LEAn – balancing

The Lean manufacturing methodology is an alternative operating system that defines balance by utilizing only the resources necessary to meet customer demand. The ideal level of resource utilization to meet customer demand can mean the sub-optimization of existing resources. For this reason, the Lean methodologies often conflict with the current measurement system of resource absorption

This physical linkage of the resources permits work tasks to be distributed, accumulated, and balanced evenly throughout the entire manufacturing cycle. When a unit is sold, the entire line “ratchets” the next unit downstream. The Lean line is designed so that all processes work at the same speed. Because products are produced one piece at a time at the same rate, this type of line is often referred to as a “flow” line” The Lean manufacturing methodologies are line-balancing techniques This dramatically reduces inventories and cycle times. Because manufacturing processes are simply divided into equivalent elements of work, the grouping of similar labor and machines into “departments” is no longer necessary. Only the resources required to produce the demand are located on the line. Once manufacturing processes are balanced and linked together and manufactured in sequence, products can be produced nearer their actual work content time. The wait and queue times necessary for the normal routing of products through the different manufacturing departments in batches is greatly reduced or eliminated. This physical linkage of the resources permits work tasks to be distributed, accumulated, and balanced evenly throughout the entire manufacturing cycle. When a unit is sold, the entire line “ratchets” the next unit downstream. The Lean line is designed so that all processes work at the same speed. Because products are produced one piece at a time at the same rate, this type of line is often referred to as a “flow” line” The Lean manufacturing methodologies are line-balancing techniques This dramatically reduces inventories and cycle times. Because manufacturing processes are simply divided into equivalent elements of work, the grouping of similar labor and machines into “departments” is no longer necessary. Only the resources required to produce the demand are located on the line. Once manufacturing processes are balanced and linked together and manufactured in sequence, products can be produced nearer their actual work content time.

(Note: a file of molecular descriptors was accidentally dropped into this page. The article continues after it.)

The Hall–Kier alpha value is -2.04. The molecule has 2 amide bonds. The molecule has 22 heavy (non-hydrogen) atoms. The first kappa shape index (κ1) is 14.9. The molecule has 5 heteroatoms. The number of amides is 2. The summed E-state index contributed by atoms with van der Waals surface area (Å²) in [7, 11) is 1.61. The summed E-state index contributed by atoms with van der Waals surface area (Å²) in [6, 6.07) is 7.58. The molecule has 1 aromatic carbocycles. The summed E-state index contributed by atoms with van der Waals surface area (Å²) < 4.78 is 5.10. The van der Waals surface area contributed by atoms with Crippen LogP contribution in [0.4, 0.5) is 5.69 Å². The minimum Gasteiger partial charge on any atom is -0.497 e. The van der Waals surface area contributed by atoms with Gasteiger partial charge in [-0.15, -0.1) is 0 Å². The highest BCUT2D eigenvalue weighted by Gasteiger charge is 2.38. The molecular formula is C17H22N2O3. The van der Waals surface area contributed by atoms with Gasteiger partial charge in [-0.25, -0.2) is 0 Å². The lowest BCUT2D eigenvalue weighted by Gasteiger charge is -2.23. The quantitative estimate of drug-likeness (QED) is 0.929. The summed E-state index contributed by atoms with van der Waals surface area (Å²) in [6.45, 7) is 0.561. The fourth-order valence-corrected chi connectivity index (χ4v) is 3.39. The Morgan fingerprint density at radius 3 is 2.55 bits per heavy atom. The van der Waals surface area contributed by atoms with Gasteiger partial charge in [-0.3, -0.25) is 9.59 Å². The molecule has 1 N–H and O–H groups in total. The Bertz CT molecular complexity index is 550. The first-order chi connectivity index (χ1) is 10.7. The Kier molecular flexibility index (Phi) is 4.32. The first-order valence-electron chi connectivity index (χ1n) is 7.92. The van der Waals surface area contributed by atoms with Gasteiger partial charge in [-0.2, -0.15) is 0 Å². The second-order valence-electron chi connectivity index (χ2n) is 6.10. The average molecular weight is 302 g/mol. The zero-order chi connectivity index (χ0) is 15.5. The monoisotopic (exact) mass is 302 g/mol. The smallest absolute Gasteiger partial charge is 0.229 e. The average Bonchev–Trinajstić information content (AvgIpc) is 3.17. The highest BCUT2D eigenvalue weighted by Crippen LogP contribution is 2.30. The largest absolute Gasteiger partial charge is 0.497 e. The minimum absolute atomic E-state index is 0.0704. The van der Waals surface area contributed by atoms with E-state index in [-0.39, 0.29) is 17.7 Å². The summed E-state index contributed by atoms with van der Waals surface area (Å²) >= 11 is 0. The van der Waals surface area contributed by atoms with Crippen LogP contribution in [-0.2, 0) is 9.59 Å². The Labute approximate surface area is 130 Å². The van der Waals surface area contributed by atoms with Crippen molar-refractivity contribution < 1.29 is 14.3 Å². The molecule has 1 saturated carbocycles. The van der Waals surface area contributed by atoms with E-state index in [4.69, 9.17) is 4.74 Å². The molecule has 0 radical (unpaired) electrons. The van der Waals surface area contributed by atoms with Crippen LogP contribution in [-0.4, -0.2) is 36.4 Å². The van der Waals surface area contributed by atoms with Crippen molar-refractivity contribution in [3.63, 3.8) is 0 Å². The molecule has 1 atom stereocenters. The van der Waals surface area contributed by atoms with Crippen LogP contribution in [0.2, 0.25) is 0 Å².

The goal of Lean manufacturing is to establish and design a manufacturing line capable of sequentially producing multiple products, one at a time through the processes necessary to produce the product. The Lean line can achieve this goal using only the amount of time required to actually build the product. The actual work time required to produce a product through its various manufacturing processes is almost always shorter than the time required to route batches of products through a factory.

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